The Genteel
December 1, 2020

Best Kept Secrets

FASHIONCLASH (Photograph by Lonneke van der Palen).

Sitting at the centre of Maastricht's new and elegant Wyck district, on the right bank of the river Meuse, the little FASHIONCLASH store at 88 Rechtstraat could not be in a better location.  Surrounded by fashion, art and antique shops, the shop may appear to be just another space dedicated to designer clothing, but in fact it is focused on fashion and design as creative forces and on the promotion of new talent. "We had a dream. As designers we wanted to have a shop for ourselves but we soon realised we wanted to work with more people. The more designers, the more interest you can raise. This is how FASHIONCLASH started," explains Nawie Kuiper who, together with Branko Popovic, her classmate from the Academy of Fine Arts, and her partner, Laurens Hamacher, started the FASHIONCLASH foundation and opened the Maastricht shop one and a half years ago.

Although the philosophy at the core of FASHIONCLASH is "to create a platform where 'young' designers/artists can present their work to a diverse international audience," the items on display appeal to the young and old, from fashion enthusiasts to artists to the general public. The "YOUNG DESIGNER STORE" that is written on the shop's window is sometimes misinterpreted by customers and passers-by. "It may sound funny but quite often older people ask us, 'Can I come in, even if it is for young people?' Of course they can! The items are just made by young designers but it doesn't mean you have to be young to wear these clothes," says Kuiper with a smile.

Not only fashion: FASHIONCLASH wants to be a
platform for art in its widest definition.

More than forty designers from the Netherlands, Germany, Belgium, Serbia and other countries are currently represented in the store which, beyond clothing, also features jewellery, bags, accessories and books at prices accessible to an audience wider than those just used to Dolce & Gabbana. "Some people don't know the shop and they think it is very expensive. Others never dare to come in because they think it is a mainstream designers shop, but the truth is quite different and I think prices are fair."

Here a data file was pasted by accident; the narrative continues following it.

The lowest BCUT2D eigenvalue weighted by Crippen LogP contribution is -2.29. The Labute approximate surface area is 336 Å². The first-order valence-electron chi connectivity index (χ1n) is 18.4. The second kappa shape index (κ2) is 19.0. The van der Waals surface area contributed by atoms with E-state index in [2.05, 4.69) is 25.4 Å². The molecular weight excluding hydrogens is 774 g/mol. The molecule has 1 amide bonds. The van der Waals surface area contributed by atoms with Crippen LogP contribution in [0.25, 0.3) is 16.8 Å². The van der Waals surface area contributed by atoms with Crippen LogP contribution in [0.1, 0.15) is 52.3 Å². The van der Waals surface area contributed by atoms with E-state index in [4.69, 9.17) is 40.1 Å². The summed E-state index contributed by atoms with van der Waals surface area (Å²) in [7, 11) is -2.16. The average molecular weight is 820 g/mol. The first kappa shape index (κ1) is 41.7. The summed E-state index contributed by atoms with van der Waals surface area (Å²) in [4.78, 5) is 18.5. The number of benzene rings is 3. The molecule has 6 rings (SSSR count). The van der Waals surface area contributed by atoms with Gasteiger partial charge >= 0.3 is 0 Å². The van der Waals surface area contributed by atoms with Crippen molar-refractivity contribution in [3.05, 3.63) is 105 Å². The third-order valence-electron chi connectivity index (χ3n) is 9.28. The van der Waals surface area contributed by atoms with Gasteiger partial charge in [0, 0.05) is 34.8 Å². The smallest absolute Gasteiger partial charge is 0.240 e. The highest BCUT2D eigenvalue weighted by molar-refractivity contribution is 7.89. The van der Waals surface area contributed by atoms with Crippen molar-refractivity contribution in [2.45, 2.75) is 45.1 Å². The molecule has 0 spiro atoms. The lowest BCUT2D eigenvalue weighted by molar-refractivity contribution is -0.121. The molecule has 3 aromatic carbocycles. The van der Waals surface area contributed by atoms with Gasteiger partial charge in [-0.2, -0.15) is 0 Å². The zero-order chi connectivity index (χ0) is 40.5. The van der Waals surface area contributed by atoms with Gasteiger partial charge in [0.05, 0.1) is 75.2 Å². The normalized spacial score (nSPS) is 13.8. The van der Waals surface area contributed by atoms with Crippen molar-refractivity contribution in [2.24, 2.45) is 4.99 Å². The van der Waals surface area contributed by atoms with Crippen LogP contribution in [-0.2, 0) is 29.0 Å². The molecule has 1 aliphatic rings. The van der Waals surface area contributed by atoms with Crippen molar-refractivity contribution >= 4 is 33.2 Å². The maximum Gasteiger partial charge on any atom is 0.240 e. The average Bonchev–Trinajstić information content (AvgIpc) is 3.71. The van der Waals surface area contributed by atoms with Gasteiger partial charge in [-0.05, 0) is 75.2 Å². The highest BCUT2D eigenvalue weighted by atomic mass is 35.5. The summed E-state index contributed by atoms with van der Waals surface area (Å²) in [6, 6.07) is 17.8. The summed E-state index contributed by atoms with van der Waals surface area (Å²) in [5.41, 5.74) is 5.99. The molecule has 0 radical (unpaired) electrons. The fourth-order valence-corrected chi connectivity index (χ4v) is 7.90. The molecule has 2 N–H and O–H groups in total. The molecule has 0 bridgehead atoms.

Part of the misunderstanding is probably caused by the location the store, which is situated in one of Maastricht's more refined areas, an area immediately associated with luxury and high society. "I love this neighbourhood," says Kuiper in speaking about Wyck. "It has many nice shops but the most important reason why we chose this location for our business is that we were given the opportunity to use this space for free. The owner loved the project so much that she decided to give us the chance to use her shop to develop our ideas." Unfortunately, the agreement will expire on January 21, 2012 and Kuiper, Popovic and Hamacher have decided to close the shop at Rechtstraat due to financial reasons. "We definitely want to continue with the shop in the future but, at this point in time, we don't have a fixed plan or a deadline for a new opening. The most important thing for us is to find a very good location. It doesn't have to be a perfect shop, but we need to feel at our best working there," she explains, as the sound of sewing machines reach us from downstairs, where two interns are working on a newly designed orange and brown coat by Kuiper. "Ideally we would like to have, besides the actual shop, an open area for our workshop. I think it is good for people to see that the clothes they buy are really made by the designers themselves."